Decidedly untypical of Bangladesh in topography and culture, the Chattogram Hill Tracts have steep jungle hills, Buddhist tribal peoples and relatively low-density population. The tracts are about 60km (37mi) east of Chattogram. The region comprises a mass of hills, ravines and cliffs covered with dense jungle, bamboo, creepers and shrubs, and have four main valleys formed by the Karnapuli, Feni, Shangu and Matamuhur rivers.
Rangamati, a lush and verdant rural area belonging to the Chakma tribe, is open to visitors, as is Kaptai Lake. The lake, ringed by thick tropical and semi-evergreen forests, looks like nothing else in Bangladesh. While the lake itself is beautiful, the thatched fishing villages located on the lakeshore are what make a visit really special.
Boats that visit the villages leave from Rangamati. Bring your swimming gear because you can take a plunge anywhere.
The Hill Tract is divided into four valleys surrounded by the Feni, Karnaphuli, Sangu (Sankhu) and Matamuhuri rivers and their tributaries. The ranges or hills of the Hill Tracts rise steeply thus looking far more impressive than what their height would imply and extend in long narrow ridges. The highest peaks on the northern side are Thangnang, Langliang and Khantiang while those on the southern side are Ramu, Taung, Keekradang, Tahjindong (4632 ft, highest in Bangladesh), Mowdok Mual, Rang Tlang and Mowdok Tlang.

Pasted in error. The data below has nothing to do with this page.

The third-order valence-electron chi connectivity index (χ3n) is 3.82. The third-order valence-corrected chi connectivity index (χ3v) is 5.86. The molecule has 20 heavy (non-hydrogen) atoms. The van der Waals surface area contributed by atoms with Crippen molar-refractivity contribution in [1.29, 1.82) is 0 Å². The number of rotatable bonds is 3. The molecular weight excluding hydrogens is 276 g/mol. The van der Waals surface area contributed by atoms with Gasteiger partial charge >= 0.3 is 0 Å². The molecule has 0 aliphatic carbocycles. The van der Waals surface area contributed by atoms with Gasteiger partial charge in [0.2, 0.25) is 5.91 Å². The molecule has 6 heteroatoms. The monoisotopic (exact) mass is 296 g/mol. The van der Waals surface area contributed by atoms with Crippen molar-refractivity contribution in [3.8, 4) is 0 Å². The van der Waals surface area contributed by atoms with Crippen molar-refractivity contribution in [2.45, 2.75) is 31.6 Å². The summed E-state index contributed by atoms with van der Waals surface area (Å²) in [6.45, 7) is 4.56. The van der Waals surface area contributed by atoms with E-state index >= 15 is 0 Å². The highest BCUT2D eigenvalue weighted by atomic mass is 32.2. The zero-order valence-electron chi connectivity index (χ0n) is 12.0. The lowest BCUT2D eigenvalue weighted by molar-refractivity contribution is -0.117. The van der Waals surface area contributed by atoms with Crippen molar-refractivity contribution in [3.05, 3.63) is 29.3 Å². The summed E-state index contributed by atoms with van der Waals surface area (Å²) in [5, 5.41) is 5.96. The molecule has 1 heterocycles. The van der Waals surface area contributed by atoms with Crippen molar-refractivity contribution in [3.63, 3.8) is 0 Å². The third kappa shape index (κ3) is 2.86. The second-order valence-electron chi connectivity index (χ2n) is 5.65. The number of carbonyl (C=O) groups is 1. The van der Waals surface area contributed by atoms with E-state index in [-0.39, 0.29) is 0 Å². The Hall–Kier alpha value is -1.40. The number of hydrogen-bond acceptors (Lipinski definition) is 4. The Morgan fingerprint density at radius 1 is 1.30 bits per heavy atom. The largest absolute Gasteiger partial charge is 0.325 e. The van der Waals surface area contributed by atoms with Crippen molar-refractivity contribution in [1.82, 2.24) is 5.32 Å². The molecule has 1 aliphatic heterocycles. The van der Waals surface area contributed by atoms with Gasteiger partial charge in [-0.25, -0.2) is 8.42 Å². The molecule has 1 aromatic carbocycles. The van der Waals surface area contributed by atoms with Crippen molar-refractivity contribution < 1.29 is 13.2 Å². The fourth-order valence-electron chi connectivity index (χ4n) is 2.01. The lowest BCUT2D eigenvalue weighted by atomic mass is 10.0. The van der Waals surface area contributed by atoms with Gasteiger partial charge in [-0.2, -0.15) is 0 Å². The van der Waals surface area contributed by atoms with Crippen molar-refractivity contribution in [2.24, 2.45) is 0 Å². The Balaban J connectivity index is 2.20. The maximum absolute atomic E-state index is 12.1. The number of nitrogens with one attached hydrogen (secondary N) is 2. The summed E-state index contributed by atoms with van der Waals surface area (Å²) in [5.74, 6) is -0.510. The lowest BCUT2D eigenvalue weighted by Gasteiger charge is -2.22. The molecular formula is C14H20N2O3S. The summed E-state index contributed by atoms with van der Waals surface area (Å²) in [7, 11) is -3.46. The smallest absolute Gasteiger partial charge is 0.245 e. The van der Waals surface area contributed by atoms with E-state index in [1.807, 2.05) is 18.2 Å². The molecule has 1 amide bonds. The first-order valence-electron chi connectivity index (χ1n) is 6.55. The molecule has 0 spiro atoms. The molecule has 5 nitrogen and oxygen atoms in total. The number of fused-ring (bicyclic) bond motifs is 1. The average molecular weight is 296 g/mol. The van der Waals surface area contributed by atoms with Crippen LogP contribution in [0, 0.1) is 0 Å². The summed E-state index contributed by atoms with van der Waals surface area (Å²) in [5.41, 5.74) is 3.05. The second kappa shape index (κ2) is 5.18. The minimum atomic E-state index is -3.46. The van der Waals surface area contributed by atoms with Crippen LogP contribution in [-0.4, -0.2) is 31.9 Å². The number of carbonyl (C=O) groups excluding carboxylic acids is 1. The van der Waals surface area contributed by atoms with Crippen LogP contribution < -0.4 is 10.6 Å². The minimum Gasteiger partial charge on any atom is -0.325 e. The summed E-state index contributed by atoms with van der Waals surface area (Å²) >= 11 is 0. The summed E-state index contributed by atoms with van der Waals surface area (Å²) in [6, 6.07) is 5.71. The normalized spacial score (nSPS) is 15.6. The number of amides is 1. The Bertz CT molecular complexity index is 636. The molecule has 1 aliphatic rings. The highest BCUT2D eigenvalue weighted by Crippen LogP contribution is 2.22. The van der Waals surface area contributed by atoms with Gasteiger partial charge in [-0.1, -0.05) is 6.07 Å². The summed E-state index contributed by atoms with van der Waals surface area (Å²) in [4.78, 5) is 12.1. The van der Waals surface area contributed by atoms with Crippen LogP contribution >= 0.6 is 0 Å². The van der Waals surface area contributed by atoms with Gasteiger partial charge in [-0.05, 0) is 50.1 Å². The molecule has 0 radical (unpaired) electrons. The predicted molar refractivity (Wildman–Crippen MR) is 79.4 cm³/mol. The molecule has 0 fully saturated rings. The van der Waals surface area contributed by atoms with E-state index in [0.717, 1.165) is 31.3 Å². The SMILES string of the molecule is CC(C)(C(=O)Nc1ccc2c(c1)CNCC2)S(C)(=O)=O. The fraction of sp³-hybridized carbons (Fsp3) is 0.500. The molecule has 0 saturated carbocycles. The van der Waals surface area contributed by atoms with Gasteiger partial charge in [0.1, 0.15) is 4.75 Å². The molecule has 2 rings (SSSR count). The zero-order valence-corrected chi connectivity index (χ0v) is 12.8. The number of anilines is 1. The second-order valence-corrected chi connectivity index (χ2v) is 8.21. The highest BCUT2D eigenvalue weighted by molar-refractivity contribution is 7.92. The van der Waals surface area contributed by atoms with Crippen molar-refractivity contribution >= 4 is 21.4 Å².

The inhabitants of the Hill Tracts are mostly tribal. Life of the tribal people is extremely fascinating. Majority of them are Buddhists and the rest are Hindus, Christians and Animists. Despite the bondage of religion, elements of primitiveness are strongly displayed in their rites, rituals and everyday life. The tribal families are matriarchal. The women-folk are more hardworking than the males and they are the main productive force.
The tribal people are extremely self-reliant, they grow their own food, their girls weave their own clothes and generally speaking, they live a simple life. Each tribe has its own dialect, distinctive dress and rites and rituals. The common feature is their way of life, which still speaks of their main occupation.
Some of them take pride in hunting with bows and arrows. Tribal women are very skilful in making beautiful handicrafts. Tribal people are generally peace loving, honest and hospitable. They usually greet a tourist with a smile.
The valleys of the Hill Tracts are covered with thick-planted forests. The vegetation in semi-evergreen to tropical evergreen dominated by tall teak trees. The natural vegetation can be seen best in the Rain-khyong valleys of the Bandarban district.
This district provides valuable wood which is used for various purposes, besides supplying wood and bamboo for the Karnaphuli Paper Mills and the Rayon Mills situated at Chandraghona. Here a tourist may be lucky to see how huge logs of wood are being carried to the plain by the tamed elephants.
Famous Kaptai Lake, the largest "man-made" lake, spreading over 680 sq. km. of crystal-clean water flanked by hills and evergreen forests lies in the Rangamati Hill District. The lake was formed when the Karnaphuli river dam (153 feet high, 1800 feet long crest) was built for the purpose of hydroelectric power project at Kaptai. The old Rangamati town was submerged under lake water and a new town had to be built later. The lake is full of fish and provides facilities for cruising, swimming and skiing. There are also facilities for angling and short trip by Sampan, local name for country boats.
N.B For visit of foreign tourists to the Hill Districts prior permission from the Government is required which can be arranged through Tour Operators & BPC.